Her name is E—–. Just like my daughter she wears bright-colored glasses and has the kind of hair that won’t stay in a ponytail. Also like my daughter she asks a million questions and is seven-years-old.  The families at Colégio Magno have collected and stuffed backpacks full of gifts for each child from Reviver Recica. E—– asks me to open her backpack with her. The enthusiasm and joy on her face is unforgettable. Almost all the children receive new shoes (which they put on immediately), art/school supplies, and a toy. E—– and I organize all of her new markers, crayons and paints no less than 7 times. We trade glasses for a few moments, laughing as she models my huge reflective sunglasses and I her tiny bright red frames. She grabs my phone and asks me to take the photo reposted here with permission.

Big Ideas and Bigger Hearts

Reviver Recica was founded and continues to be run by Vanessa, a woman with a great idea and an even bigger heart. I had the joy of meeting her at this special event.

And although I know this, I am struck again by the power of hope, love, and creativity. These forces can truly change the world for others.

Reviver Recica does not receive any government funding and is completely run by volunteers and donations. Their goal is to transform the local community through love. They currently serve 250 children ages 1-14. In talking about the organization, a teacher tells me, “Oftentimes children just show up.” All the children receive three meals a day, plus a snack. They also receive homework help and additional lessons in art, culture, sports, literacy, languages, music, dance, capoeira, and theater. There is no cost to the children or their families. Most importantly these children are loved with a kind of love that says I see you, I want to keep you safe, and believe you can have a different future.

A Kind of Noel

The word noel comes from the Latin natalis meaning “relating to birth.” It has obvious connections to Christmas in the Christian tradition and is now most frequently used simply to refer to a Christmas carol. During the event, we sit in a classroom with children and adults singing the Hallelujah chorus. One child plays the violin and another a half-sized cello. Our voices join in an awkward beauty that makes me pause and appreciate the fact that I am experiencing something so true and special with others.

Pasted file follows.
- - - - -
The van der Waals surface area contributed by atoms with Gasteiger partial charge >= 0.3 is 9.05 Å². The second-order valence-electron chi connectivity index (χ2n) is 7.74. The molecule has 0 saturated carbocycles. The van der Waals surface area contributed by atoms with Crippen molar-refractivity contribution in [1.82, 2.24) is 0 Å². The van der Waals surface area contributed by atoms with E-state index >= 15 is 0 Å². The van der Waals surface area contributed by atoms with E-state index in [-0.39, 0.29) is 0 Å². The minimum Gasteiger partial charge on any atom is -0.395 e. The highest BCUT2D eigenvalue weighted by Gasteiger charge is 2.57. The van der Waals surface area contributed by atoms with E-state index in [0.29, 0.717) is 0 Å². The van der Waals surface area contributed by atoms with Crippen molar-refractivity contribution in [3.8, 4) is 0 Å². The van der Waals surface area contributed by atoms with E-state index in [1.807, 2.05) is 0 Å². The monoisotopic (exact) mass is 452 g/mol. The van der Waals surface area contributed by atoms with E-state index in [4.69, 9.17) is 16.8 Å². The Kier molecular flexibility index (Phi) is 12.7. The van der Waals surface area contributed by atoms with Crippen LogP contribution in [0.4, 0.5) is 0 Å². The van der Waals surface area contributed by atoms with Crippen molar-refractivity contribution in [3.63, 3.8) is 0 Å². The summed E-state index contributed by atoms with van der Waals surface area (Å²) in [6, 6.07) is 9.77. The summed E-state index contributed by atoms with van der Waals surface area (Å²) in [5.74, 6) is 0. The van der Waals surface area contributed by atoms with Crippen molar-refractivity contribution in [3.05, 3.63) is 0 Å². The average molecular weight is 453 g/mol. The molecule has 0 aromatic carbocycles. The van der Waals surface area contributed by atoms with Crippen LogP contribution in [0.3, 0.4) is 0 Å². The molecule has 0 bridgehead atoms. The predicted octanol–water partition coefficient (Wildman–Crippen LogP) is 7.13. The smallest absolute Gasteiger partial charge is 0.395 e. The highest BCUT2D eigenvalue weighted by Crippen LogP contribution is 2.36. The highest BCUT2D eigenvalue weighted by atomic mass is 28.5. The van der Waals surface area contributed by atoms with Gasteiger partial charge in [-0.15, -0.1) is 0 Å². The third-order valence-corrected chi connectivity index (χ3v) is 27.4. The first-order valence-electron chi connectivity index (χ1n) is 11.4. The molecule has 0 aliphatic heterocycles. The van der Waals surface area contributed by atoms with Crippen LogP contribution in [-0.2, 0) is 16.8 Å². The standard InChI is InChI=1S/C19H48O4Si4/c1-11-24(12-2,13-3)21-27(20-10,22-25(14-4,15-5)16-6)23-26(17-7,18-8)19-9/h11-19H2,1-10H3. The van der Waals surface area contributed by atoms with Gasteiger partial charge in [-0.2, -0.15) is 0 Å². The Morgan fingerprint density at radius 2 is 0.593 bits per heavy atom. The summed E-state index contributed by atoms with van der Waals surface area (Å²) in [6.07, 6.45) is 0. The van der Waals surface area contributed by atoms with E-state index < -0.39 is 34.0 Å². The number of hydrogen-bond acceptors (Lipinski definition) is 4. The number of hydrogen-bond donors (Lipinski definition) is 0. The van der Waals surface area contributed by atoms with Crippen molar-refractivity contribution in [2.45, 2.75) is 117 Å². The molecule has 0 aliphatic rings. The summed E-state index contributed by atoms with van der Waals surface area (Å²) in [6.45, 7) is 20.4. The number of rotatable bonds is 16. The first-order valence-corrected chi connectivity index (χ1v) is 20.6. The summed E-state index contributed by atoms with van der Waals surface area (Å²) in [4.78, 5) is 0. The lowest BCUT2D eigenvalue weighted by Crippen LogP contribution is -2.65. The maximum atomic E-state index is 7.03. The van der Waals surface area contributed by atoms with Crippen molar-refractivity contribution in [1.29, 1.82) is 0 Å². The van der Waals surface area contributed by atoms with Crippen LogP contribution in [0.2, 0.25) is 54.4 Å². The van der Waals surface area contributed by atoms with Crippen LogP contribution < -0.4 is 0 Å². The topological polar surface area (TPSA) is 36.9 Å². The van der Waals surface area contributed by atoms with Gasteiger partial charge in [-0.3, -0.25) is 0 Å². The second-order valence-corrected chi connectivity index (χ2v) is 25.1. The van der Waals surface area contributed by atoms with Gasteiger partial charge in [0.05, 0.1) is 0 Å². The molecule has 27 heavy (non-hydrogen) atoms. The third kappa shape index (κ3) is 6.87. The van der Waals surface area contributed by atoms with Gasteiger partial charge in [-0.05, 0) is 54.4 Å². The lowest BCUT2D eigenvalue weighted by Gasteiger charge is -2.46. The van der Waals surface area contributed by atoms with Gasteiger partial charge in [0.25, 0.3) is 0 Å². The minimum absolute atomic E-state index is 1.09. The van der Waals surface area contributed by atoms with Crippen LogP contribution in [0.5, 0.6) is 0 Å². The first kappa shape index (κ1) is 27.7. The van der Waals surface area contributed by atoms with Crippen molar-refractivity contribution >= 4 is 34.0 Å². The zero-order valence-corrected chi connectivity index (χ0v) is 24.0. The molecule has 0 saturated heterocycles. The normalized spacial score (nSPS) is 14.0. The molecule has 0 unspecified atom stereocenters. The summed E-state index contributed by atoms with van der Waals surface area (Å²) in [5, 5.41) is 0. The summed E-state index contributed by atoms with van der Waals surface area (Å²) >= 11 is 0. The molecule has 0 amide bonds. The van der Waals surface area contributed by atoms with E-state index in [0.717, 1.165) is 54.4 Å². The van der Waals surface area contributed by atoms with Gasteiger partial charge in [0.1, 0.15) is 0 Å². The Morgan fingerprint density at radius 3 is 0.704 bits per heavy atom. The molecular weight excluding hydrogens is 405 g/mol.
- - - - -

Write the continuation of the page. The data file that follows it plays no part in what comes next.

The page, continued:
I think today was a kind of noel for all of us. On the drive back we share personal stories. Each of us has our own story to tell from the day: stories of the children we met, our own connections to poverty, or caring for those in crisis. We brainstorm how we can support and stay connected with Reviver Recica, we feel grateful for Vanessa and the volunteers, and we appreciate the ongoing relationship that Colégio Magno has with this organization. Their relationship is built on reciprocity; students and staff from Colégio Magno visit the children at Reviver Recica and the children from Reviver Recica also come to Colégio Magno for events like the Christmas party today.

Standing with Love

Can the world be transformed through partnerships such as these? While I consider this question, I think of E—–‘s enthusiasm, the middle school students’ laughter, the strength of community, the beauty of voices raised in song, the invitation to blur boundaries across socio-economic status and circumstance, and of course the power of love.

This holiday season and always, may we all look for ways to stand with love and action on the side of children.

With hope, Dr. KFW

If you are interested in donating to Reviver Recica, please follow this link to their organization.

The School Leadership Compass

Recently our school launched a new middle school leadership program. This meant we had to reflect on (1) what leadership is and (2) what values we want to nurture in our student leaders. Because great leadership requires the same skill set at all levels in school organization, thinking through how to teach leadership taught me some important lessons about how I want to practice leadership.

Leaders manage deadlines, problem-solve, and work collaboratively with teams of people, some of whom “push their buttons.” Given these demands, how can we make sure our leadership decisions are serving our school community?

The Leadership Compass

We need a well-calibrated leadership compass to point us in the right direction. Electronic compasses are calibrated using location data. This means we have to know where we are to make sense of where we are going. The same is true in leadership. What maps and data do we use to determine where we are?  And how do we chart our progress on going to where we want to go?

What do you base your leadership decisions on? Do you use test data, budget reality, or educational legislation? While standardized scores, funding, and state and federal mandates certainly matter in schools, they shouldn’t be the drivers of our decision-making. What if there was another way to calibrate your leadership compass, one that led to stronger communities, more creative solutions and didn’t compromise on achievement? What if the secret to success in our quantitative measures comes from first valuing qualitative factors?

Before we had digital compasses, our compasses were calibrated by the earth’s magnetic field. I think of this as our steady core values.

Calibrating Your Leadership Compass